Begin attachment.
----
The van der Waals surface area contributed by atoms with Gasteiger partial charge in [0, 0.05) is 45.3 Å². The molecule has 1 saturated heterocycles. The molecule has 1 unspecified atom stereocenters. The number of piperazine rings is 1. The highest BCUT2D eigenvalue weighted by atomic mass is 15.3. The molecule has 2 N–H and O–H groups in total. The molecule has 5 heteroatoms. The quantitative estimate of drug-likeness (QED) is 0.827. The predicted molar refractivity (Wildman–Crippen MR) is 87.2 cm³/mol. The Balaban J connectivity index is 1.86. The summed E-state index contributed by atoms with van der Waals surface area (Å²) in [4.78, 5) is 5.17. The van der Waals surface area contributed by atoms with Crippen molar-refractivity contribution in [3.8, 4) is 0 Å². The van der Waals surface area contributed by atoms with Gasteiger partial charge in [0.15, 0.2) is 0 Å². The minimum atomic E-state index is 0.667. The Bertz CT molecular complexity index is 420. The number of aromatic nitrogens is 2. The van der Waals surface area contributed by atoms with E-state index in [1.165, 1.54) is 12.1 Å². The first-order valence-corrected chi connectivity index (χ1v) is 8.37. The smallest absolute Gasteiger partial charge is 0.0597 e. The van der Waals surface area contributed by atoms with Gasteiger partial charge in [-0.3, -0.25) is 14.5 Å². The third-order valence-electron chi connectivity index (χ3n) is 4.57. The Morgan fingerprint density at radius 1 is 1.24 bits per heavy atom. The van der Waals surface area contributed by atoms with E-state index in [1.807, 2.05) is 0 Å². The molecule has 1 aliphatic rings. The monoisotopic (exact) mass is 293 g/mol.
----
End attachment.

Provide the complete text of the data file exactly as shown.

The van der Waals surface area contributed by atoms with Gasteiger partial charge in [0, 0.05) is 45.3 Å². The molecule has 1 saturated heterocycles. The molecule has 1 unspecified atom stereocenters. The number of piperazine rings is 1. The highest BCUT2D eigenvalue weighted by atomic mass is 15.3. The molecule has 2 N–H and O–H groups in total. The molecule has 5 heteroatoms. The quantitative estimate of drug-likeness (QED) is 0.827. The predicted molar refractivity (Wildman–Crippen MR) is 87.2 cm³/mol. The Balaban J connectivity index is 1.86. The summed E-state index contributed by atoms with van der Waals surface area (Å²) in [4.78, 5) is 5.17. The van der Waals surface area contributed by atoms with Crippen molar-refractivity contribution in [3.8, 4) is 0 Å². The van der Waals surface area contributed by atoms with Gasteiger partial charge in [0.15, 0.2) is 0 Å². The minimum atomic E-state index is 0.667. The Bertz CT molecular complexity index is 420. The number of aromatic nitrogens is 2. The van der Waals surface area contributed by atoms with E-state index in [1.165, 1.54) is 12.1 Å². The first-order valence-corrected chi connectivity index (χ1v) is 8.37. The smallest absolute Gasteiger partial charge is 0.0597 e. The van der Waals surface area contributed by atoms with Gasteiger partial charge in [-0.3, -0.25) is 14.5 Å². The third-order valence-electron chi connectivity index (χ3n) is 4.57. The Morgan fingerprint density at radius 1 is 1.24 bits per heavy atom. The van der Waals surface area contributed by atoms with E-state index in [1.807, 2.05) is 0 Å². The molecule has 1 aliphatic rings. The monoisotopic (exact) mass is 293 g/mol.